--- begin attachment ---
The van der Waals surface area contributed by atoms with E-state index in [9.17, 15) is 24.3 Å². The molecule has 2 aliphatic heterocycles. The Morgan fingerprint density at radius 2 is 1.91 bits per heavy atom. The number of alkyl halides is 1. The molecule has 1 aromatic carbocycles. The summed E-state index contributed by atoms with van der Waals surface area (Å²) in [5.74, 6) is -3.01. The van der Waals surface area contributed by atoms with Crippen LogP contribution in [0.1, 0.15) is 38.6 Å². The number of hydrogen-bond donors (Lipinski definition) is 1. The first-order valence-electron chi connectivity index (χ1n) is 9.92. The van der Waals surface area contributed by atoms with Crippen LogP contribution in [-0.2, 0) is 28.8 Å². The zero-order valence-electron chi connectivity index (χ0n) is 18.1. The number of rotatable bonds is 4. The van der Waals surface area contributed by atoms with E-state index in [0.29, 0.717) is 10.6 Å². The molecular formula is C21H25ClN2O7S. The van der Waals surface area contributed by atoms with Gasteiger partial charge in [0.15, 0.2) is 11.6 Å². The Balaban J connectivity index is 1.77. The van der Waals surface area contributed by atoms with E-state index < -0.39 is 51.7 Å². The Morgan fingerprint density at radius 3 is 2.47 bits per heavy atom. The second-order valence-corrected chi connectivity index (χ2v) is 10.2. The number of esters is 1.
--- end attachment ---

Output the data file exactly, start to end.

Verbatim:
The van der Waals surface area contributed by atoms with E-state index in [9.17, 15) is 24.3 Å². The molecule has 2 aliphatic heterocycles. The Morgan fingerprint density at radius 2 is 1.91 bits per heavy atom. The number of alkyl halides is 1. The molecule has 1 aromatic carbocycles. The summed E-state index contributed by atoms with van der Waals surface area (Å²) in [5.74, 6) is -3.01. The van der Waals surface area contributed by atoms with Crippen LogP contribution in [0.1, 0.15) is 38.6 Å². The number of hydrogen-bond donors (Lipinski definition) is 1. The first-order valence-electron chi connectivity index (χ1n) is 9.92. The van der Waals surface area contributed by atoms with Crippen LogP contribution in [-0.2, 0) is 28.8 Å². The zero-order valence-electron chi connectivity index (χ0n) is 18.1. The number of rotatable bonds is 4. The van der Waals surface area contributed by atoms with E-state index in [0.29, 0.717) is 10.6 Å². The molecular formula is C21H25ClN2O7S. The van der Waals surface area contributed by atoms with Gasteiger partial charge in [0.15, 0.2) is 11.6 Å². The Balaban J connectivity index is 1.77. The van der Waals surface area contributed by atoms with E-state index < -0.39 is 51.7 Å². The Morgan fingerprint density at radius 3 is 2.47 bits per heavy atom. The second-order valence-corrected chi connectivity index (χ2v) is 10.2. The number of esters is 1.